Re: SGML and XML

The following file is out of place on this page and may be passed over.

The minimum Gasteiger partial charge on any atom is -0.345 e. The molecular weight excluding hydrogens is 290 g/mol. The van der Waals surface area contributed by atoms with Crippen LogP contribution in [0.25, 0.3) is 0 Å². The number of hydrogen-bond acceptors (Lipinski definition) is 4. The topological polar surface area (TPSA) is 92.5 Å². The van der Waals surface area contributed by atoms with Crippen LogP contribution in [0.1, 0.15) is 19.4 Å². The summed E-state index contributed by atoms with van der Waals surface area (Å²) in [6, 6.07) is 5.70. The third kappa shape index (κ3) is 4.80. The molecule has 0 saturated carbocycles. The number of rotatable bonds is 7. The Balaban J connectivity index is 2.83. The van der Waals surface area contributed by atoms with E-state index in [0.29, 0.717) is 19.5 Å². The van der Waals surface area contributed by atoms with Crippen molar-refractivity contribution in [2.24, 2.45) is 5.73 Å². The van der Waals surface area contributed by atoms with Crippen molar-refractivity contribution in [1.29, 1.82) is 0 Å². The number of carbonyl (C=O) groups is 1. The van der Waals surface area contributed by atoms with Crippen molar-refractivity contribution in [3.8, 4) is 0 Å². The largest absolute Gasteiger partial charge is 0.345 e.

Kevin Hsu wrote: > > Hi, > > I know the XML is the subset of SGML , and SGML is more complex and detail , > but I must write a paper to tell the difference, > who can tell me the major difference between the SGML and XML, or where can > I find information , thanks in advance! I hope this will help: -------- Original Message -------- Subject: Advantages of XML and SGML Date: Fri, 12 Feb 1999 20:28:33 +0000 From: Clark Evans <clark.evans@m...> Reply-To: Clark Evans <clark.evans@m...> To: xml-dev@i... Cc: Susan Barron <susan.d.barron@l...> Susan Barron wrote: > > We have been using SGML for several years and are closely watching the > trend towards XML. Could someone please give me some examples of why > you would use XML over SGML. I know that XML is a subset of SGML. I > believe there must be some things that can be done in SGML that are not > possible in XML. Conversely, there must be somethings that XML does > better than SGML. Thank you. Since minimization is allowed in SGML, this creates situations where the meaning of document can have multiple syntatic interpretations. For instance: <parent> <child> Can have two syntatic intererpretations: <parent> <child> </child> </parent> OR <parent> </parent> <child> </child> The DTD is required for the parser to figure out which one is the correct interpretation of the input. As such, an SGML document must have one_and_only_one DTD to resolve these syntatic ambiguities. XML restricts the syntax by eliminating these minimizations. Thus, all documents have one and only one syntatic interpretation. This dramatically reduces the complexity of the parser. Thus, a parser can be simpler to implement, and a DTD is _not_ required for parsing. This lets the DTD be used for a 100% semantic role, which is much more interesting for describing data! This is great beacuse it allows a document to conform to more than one DTD at the same time, _without_ requiring a "mother" DTD that merges all of the DTD's together. This is called "Architectures". It allows multiple meanings for the same document, depending upon the observer without requireing all of the possible observers to get together and specify a "united" DTD. However, this added flexibility, comes at a price: The syntax becomes much more restrictive. Therefore, For computer program <=> computer program communication XML is the ideal structure to use. Since it allows multiple subscribers to have their own interpretation of a data stream without changing the publishers. For human => computer communication SGML is will probably still remain as the prefered structure. The minimization features are very valueable when a human is the author of the document. Also, there is nothing saying you can't use both! If a human is going to write it by hand, perhaps SGML is better, then you can have JClark's SP use the DTD to resolve the ambiguities and produce the XML document that can be introduced into the corporate "xml bus" Hope this helps! Clark Evans xml-dev: A list for W3C XML Developers. To post, mailto:xml-dev@i... Archived as: http://www.lists.ic.ac.uk/hypermail/xml-dev/ and on CD-ROM/ISBN 981-02-3594-1 To (un)subscribe, mailto:majordomo@i... the following message; (un)subscribe xml-dev To subscribe to the digests, mailto:majordomo@i... the following message; subscribe xml-dev-digest List coordinator, Henry Rzepa (mailto:rzepa@i...)
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